Line set size problem
We have a leaking coil. About 9 years old, Trane 4ton. The tech noticed the suction line was spliced when installed new, but they spliced a length of 5/8 with 7/8. The whole run is about 80' with about half at 5/8". There is another problem in that the condensers were installed flip-flopped, so we've been running a 3ton condenser on a 4ton coil with 5/8 and 7/8 suction line for years. Add to that duct and plenum problems and you get the jist of my angst. I'm assuming the line set should be replaced,(?) it's just a bear to get to and running outside would look horrible even using a downspout or conduit. The condenser will either get replaced or swapped with the other which is 3 1/2 ton which has been running on a 3ton coil. Welcome to metro Atlanta new construction problems...
For many reasons you should find a way to change that lineset.
Thanks- looked at it some more today. They may need to cut a little drywall- but it's doable. Anything I should watch for to make sure they're doing it right? Is it standard practice to splice line sets (of the same size this time) or should it be one piece?
80ft would most likely not be 1 piece lineset anyway's. I would let them cut the 5/8ths out and put in the 7/8th's.
It's hard to stop a Trane. but I have made one helluva living keeping them going.
You can have a splice in your lineset. I agree with Southern Mech -- it may make more sense to just remove the 5/8" portion and replace it with 7/8", depending on the access. Lines should be fully evacuated using a micron gauge to ensure no leaks.
Originally Posted by de63
They may have used the 5/8 to 7/8 to help the oil return to the compressor.
You may notice humidity changes when you put the 3.5 on the 4 ton coil, and when the 3 ton is put on the 3 ton coil.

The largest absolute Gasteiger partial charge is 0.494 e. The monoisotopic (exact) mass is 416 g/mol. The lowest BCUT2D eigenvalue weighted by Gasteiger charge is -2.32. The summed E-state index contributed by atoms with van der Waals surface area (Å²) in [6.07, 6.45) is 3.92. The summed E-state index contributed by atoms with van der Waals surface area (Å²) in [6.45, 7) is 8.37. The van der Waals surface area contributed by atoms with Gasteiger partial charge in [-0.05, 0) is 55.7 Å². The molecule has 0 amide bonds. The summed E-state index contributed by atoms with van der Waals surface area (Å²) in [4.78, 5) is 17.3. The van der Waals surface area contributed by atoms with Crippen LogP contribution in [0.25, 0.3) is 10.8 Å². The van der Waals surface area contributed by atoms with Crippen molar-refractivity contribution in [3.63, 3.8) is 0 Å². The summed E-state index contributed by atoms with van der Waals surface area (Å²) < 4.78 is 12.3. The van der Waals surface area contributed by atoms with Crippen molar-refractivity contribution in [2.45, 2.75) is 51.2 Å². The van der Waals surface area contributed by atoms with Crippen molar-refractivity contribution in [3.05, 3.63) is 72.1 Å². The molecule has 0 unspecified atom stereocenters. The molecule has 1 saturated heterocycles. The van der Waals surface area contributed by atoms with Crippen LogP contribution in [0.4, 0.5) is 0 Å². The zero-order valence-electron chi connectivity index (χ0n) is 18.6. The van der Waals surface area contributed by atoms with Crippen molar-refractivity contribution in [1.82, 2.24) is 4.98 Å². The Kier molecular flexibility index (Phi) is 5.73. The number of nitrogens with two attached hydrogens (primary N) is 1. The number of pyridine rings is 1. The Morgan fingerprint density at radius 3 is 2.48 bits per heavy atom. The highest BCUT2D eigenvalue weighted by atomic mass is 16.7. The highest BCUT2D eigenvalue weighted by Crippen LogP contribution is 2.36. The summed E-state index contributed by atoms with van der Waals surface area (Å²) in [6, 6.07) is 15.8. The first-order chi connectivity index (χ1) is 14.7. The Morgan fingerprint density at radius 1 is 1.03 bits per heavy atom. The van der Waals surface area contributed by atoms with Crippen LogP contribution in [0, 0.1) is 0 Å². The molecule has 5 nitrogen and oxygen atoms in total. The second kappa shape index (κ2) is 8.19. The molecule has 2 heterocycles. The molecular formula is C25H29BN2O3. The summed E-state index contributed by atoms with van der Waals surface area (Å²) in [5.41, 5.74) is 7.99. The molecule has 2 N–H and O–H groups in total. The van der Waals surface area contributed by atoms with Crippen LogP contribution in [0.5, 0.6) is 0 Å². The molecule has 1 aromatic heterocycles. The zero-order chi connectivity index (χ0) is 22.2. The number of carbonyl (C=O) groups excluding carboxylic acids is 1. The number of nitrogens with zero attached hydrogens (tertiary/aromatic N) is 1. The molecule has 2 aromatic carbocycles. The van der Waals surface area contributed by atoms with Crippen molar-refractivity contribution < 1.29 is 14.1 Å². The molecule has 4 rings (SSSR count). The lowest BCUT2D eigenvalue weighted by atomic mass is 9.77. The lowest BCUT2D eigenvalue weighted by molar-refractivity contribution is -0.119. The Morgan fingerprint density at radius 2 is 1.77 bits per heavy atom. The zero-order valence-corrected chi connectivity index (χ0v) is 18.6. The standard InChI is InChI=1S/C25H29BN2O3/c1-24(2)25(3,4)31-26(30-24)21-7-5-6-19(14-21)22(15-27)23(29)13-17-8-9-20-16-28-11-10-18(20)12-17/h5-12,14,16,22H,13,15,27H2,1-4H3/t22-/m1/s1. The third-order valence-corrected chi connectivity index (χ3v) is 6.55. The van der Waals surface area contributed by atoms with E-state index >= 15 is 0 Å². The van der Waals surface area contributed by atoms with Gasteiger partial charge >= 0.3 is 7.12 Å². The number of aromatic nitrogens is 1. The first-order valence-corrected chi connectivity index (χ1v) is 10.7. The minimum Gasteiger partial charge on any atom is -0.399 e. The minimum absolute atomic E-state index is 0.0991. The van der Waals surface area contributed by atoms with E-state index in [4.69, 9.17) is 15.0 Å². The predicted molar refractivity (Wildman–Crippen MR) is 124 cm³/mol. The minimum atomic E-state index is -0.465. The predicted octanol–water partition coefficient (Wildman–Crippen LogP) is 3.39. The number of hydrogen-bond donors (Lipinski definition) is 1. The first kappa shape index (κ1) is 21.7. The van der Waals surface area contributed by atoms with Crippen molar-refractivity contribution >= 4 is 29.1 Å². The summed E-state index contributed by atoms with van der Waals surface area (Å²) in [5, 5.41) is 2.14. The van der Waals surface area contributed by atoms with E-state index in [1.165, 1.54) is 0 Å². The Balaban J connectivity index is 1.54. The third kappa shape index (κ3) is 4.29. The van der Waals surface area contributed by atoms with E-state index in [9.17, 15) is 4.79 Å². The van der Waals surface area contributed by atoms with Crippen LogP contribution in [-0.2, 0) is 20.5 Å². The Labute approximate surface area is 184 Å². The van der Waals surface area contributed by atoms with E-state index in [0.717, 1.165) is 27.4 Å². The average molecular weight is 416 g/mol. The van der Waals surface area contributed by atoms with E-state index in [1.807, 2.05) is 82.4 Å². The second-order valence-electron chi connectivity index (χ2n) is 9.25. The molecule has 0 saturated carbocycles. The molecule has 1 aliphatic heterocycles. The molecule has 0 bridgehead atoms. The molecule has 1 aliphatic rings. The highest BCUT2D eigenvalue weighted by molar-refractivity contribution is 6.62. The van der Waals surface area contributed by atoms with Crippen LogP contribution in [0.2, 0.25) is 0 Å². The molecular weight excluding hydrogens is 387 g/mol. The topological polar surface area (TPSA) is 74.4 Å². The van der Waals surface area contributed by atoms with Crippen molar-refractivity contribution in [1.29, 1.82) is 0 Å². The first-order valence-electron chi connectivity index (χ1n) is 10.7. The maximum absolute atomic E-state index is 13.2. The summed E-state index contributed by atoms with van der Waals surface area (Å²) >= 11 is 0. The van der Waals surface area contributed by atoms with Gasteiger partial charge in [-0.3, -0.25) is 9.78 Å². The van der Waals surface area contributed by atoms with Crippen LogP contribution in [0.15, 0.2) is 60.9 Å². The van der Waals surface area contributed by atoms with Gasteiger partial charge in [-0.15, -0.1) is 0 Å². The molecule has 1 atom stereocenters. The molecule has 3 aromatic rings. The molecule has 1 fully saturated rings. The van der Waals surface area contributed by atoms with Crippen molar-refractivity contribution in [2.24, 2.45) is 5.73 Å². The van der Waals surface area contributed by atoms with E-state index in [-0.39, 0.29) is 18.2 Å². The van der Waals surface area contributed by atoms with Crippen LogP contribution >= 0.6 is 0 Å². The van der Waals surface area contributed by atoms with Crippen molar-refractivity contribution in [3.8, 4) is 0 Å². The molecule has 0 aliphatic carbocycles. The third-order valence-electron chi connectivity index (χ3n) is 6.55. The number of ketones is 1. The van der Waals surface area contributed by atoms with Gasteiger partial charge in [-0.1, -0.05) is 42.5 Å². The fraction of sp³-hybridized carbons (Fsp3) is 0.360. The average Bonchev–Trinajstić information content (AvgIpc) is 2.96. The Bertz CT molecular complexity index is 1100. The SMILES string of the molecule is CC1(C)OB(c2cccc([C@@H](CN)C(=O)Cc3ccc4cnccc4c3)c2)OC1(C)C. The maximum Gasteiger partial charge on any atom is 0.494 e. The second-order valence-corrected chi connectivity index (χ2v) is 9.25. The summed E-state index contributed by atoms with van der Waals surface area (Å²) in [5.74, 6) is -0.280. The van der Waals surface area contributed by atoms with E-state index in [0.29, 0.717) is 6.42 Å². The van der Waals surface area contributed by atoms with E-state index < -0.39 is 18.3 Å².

Humidity is important to control in GA. Which setup gives the best dehumidification? Keep in mind the unit cycles often in our hot summers. The first floor has a 3 1/2 ton condenser and 3 ton coil. Will putting a 3 ton condenser improve dehumidifying?
RE: line set to the second floor- the first five feet off the condenser is 7/8", then the next 40' is 5/8 which is mostly vertical up to the attic and then back to 7/8" horizontally to the coil for 35' feet or so. On paper this would not be good for a 3 1/2 to 4 ton unit, correct? If they did it on purpose, not sure why. If it is usable, it would save me some $$.
Thanks in advance for all insight
Is it 5/8, or is it 3/4".
The 3.5 on a 3 ton coil may be giving you better moisture removal then a 3 ton on a 3 ton will.
I measured them as 7/8" OD and 5/8" OD.
I may just leave the 3.5 on 3 then, scrap the 3 ton and upgrade to a 4ton, which is what the load calc called for. (3.8 anyway)
How well does, or doesn't the 3 ton maintain temp.
You might check the size again. Are you sure it is 5/8 and not 3/4?
The system really only struggled for cooling on the hottest days. It dehumidified just okay but there are return air and duct balancing issues compounding the problem. The extremity rooms suffered the most of course.
I'll check the size again, the tech said 5/8". Could be 3/4". Good question.
I agree with the other posters: You really need the 7/8 lineset ALL the way between the units... builders do sometimes allow their subs to not do what should be done. Happens when granite countertops, SS appliances, and tile floors are more important than installed things like heat and AC.
Usually (but not always) a slightly larger coil on a properly sized outdoor unit (assuming the ductwork is sized properly) will provide better humidity control... however a VS drive furnace is the better solution.
The wise thing to do is start with the basics:
Load Calc, then duct evaluation, then equipment sizing. (Note if this were new construction, the equipment sizing would come second with duct sizing to fit the equipment).
Usually, when one tries to 'fix' something by 'working around' given parameters... they either live to regret it... or end up spending too much $$$ 'experimenting'... Neither is a good solution.
Go back to the basics, follow them, and you will have a system working as it should... to handle the load. And get a contractor that will do the same.
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